First off, let me apologize for not having posted in a couple of weeks. Finishing up graduate school classes, recruiting trips to showcases, trying to finalize student's schedules for the fall, and traveling to New Orleans with my band have put posting on the back burner.
Yes, I did say I play in a band. I play drums in an oldies to classic rock cover band. We play strictly for charity, so it doesn't become a job and it stays a hobby. I think we sound pretty good, and if you're interested you can check out our website at www.theharleys.org.
We did play a gig in New Orleans recently. I lived in Lake Charles, Louisiana for a short time. I interviewed for a position the weekend before Katrina ripped through NOLA. Took the job, moved to (as some of the locals call it) Puddle Chuck, and two weeks later Rita rolled right through the middle of town. Being from the Pacific Northwest, I know practically nothing about natural disasters. Got a taste of tornadoes in Oklahoma, but hurricanes were unfamiliar territory for me. I think the scariest thing about them is that you know well ahead of time that they're coming!
As I crossed the Sabine River into Louisiana and drove along I-10, there were still constant reminders of the storms. Houses still had blue tarps on their roofs. Signage along the freeway were not all repaired. In some parts it looked as if absolutely nothing had been done. The city of New Orleans has come a long way since Katrina. Even went through another monster in Gustav. It would be extremely easy for those folks to just drop everything and call it quits.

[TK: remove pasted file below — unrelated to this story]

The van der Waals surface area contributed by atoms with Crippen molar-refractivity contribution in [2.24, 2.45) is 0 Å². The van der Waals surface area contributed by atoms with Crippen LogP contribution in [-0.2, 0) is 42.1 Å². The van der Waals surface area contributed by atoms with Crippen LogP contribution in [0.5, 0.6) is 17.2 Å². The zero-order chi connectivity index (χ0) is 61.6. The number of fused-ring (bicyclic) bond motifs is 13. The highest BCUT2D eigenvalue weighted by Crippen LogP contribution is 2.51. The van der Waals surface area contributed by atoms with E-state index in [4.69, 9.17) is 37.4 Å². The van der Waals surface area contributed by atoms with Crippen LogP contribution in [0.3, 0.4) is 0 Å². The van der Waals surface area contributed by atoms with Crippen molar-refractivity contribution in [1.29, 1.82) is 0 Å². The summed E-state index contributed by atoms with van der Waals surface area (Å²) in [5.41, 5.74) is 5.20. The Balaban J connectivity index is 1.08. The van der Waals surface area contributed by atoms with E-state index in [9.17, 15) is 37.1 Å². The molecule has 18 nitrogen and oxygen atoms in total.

I am amazed at the resiliency of the folks in Louisiana! There is so much rich history there. They get devastated by hurricanes which cause floods, evacuations, topple structures, etc. and yet they bounce back... and bounce back with a smile on their face with true southern hospitality. What can we, as coaches, learn from this? My recent visit proved that the people there have it figured out!
We can press on! That's the lesson. No matter how bad it gets in the win/loss column, there is always another day. We can work hard to improve our situation. Even if things are in disrepair, we can have a positive attitude. We can treat others around us with kindness and caring even in the worst of situations. As we do that, the situation won't seem quite as desperate as we originally thought. Others will rally around you and fight for common good.
I look back and read my previous post about the teaching of Les Brown and see that he is really talking about the people of Louisiana. Not one person that I ran into during my trip ever have a negative thing to say. Even though the world around them was still not the same as before, they were still inviting and ever so gracious. Those folks know that it is worth fighting for. If we can instill that kind of commitment into our players, nothing will stop us!